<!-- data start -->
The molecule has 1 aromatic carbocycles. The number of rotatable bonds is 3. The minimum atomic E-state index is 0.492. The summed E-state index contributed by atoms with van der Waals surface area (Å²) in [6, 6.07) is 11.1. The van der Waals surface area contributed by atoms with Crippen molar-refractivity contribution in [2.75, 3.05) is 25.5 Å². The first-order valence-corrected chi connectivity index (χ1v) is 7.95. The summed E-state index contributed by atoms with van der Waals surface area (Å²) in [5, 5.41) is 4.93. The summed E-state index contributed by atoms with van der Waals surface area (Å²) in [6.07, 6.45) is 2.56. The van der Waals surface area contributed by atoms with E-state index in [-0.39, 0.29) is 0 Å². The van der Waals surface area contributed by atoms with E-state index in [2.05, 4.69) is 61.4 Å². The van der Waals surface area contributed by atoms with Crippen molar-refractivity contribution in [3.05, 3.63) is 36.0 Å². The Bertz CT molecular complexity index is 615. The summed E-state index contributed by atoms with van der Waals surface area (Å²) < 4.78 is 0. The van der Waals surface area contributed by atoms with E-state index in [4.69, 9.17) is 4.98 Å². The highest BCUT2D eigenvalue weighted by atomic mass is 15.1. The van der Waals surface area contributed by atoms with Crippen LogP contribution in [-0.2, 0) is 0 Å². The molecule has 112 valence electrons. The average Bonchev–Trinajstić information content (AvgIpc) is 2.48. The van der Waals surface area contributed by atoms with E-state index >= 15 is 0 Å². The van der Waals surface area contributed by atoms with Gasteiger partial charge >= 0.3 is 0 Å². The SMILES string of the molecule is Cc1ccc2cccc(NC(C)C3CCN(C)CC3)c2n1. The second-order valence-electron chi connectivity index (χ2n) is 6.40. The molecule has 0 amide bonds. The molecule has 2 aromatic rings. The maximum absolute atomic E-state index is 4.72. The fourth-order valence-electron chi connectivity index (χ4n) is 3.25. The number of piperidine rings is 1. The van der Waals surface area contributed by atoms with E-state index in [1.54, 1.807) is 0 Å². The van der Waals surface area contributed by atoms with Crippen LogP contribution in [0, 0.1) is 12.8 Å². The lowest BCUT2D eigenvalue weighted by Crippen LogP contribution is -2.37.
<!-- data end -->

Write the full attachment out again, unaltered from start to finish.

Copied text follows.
The molecule has 1 aromatic carbocycles. The number of rotatable bonds is 3. The minimum atomic E-state index is 0.492. The summed E-state index contributed by atoms with van der Waals surface area (Å²) in [6, 6.07) is 11.1. The van der Waals surface area contributed by atoms with Crippen molar-refractivity contribution in [2.75, 3.05) is 25.5 Å². The first-order valence-corrected chi connectivity index (χ1v) is 7.95. The summed E-state index contributed by atoms with van der Waals surface area (Å²) in [5, 5.41) is 4.93. The summed E-state index contributed by atoms with van der Waals surface area (Å²) in [6.07, 6.45) is 2.56. The van der Waals surface area contributed by atoms with E-state index in [-0.39, 0.29) is 0 Å². The van der Waals surface area contributed by atoms with E-state index in [2.05, 4.69) is 61.4 Å². The van der Waals surface area contributed by atoms with Crippen molar-refractivity contribution in [3.05, 3.63) is 36.0 Å². The Bertz CT molecular complexity index is 615. The summed E-state index contributed by atoms with van der Waals surface area (Å²) < 4.78 is 0. The van der Waals surface area contributed by atoms with E-state index in [4.69, 9.17) is 4.98 Å². The highest BCUT2D eigenvalue weighted by atomic mass is 15.1. The van der Waals surface area contributed by atoms with Crippen LogP contribution in [-0.2, 0) is 0 Å². The molecule has 112 valence electrons. The average Bonchev–Trinajstić information content (AvgIpc) is 2.48. The van der Waals surface area contributed by atoms with E-state index >= 15 is 0 Å². The van der Waals surface area contributed by atoms with Gasteiger partial charge >= 0.3 is 0 Å². The SMILES string of the molecule is Cc1ccc2cccc(NC(C)C3CCN(C)CC3)c2n1. The second-order valence-electron chi connectivity index (χ2n) is 6.40. The molecule has 0 amide bonds. The molecule has 2 aromatic rings. The maximum absolute atomic E-state index is 4.72. The fourth-order valence-electron chi connectivity index (χ4n) is 3.25. The number of piperidine rings is 1. The van der Waals surface area contributed by atoms with E-state index in [1.54, 1.807) is 0 Å². The van der Waals surface area contributed by atoms with Crippen LogP contribution in [0, 0.1) is 12.8 Å². The lowest BCUT2D eigenvalue weighted by Crippen LogP contribution is -2.37.